P2 DVI/VGA driver

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Comments

  • roglohrogloh Posts: 2,471
    edited 2020-01-27 - 14:28:34
    It's an interesting idea AJL. Though the way it is implemented there is that we would have to do that extra hub burst read after every single memory request is serviced which is its main downside. I guess it could be used to insert new COG requestors on the fly which is handy. Maybe an atomic table switch operation is required so the whole table is always consistent before reading it.

    Something else could possibly be used to trigger a new poll table update. I've been sort of wondering if the mailbox for the (currently spare) COG ID of the HyperRAM driver itself could be used to adjust parameters internal to the driver and used to add/remove COGs from the polling list. The issue there is that if all 8 COGs get polled instead of just 7 COGs it would increase the polling loop time to be just over that nice egg-beater timing window of 40 clocks in the REP loops, and could increase by 8 more clocks. I'd imagine in most cases the number of new COGs requesting access is not going to change around all that rapidly so we may not need to optimise the code update speed. In any case if you simply kill a requesting COG the HyperRAM driver wouldn't know about this and will still poll the COG that was killed until its table somehow gets changed. If it turns out to be a problem it might be simpler to just poll them all the time and live with the extra jitter, in the short term at least.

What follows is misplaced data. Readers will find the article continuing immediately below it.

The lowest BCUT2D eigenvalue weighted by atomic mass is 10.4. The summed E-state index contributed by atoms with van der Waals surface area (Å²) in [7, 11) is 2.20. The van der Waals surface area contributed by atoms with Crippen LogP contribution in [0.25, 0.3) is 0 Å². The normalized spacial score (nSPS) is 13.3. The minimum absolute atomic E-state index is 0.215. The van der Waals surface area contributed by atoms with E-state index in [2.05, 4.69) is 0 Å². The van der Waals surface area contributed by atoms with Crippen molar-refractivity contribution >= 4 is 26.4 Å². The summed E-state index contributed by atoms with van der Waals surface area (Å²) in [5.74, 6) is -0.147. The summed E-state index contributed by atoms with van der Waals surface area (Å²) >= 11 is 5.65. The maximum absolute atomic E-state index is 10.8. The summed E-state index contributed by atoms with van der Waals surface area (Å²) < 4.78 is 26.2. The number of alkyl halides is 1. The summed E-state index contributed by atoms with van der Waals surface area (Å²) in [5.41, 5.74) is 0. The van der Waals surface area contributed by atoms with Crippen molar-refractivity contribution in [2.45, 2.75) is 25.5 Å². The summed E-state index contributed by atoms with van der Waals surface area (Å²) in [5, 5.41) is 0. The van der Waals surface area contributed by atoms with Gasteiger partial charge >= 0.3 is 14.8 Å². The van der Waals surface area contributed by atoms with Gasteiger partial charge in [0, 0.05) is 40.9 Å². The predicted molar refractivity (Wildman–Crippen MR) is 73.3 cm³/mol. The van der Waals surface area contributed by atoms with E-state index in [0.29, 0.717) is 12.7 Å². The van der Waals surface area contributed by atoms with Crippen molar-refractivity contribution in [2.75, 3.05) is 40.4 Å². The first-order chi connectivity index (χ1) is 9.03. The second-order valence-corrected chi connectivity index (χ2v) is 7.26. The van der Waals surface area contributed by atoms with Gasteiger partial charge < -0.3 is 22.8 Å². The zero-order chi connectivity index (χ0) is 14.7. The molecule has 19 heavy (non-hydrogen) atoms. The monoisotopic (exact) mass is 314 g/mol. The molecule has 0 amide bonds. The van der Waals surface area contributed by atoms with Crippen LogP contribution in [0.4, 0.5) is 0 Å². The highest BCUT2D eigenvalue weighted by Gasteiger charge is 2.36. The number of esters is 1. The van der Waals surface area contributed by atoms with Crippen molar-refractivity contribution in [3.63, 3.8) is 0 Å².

Also looking at how things currently work and how I fragment the longer non-video burst transfers I've realized I should be able to improve the overall bandwidth fairness at some point later by tracking timestamps and burst transfer sizes per COG and temporarily delaying access using token/leaky bucket approaches whenever they exceed their configure rate/burst limit. Basically this is some simple traffic shaping. This option may be useful in some cases where you don't want one COG doing massive transfers all the time and killing the performance for all other COGs transferring smaller amounts. It could possibly also let you set weights per COG where they yield some fraction of their request opportunities to other COGs when they try to burst too much.

    I'm almost done coding up a major unrolled prototype and hope I haven't broken too much before I start testing it out. I just need to finish the code that updates all the polling loops based on a set of active cogs passed in at init time and an optional priority COG which can be overridden later. I have also been able to eliminate several JMPs in the code path which is good.

    Once it is functional again I hope to get this first version out soon with the video driver and we can all optimise and improve its operation over time with various ideas.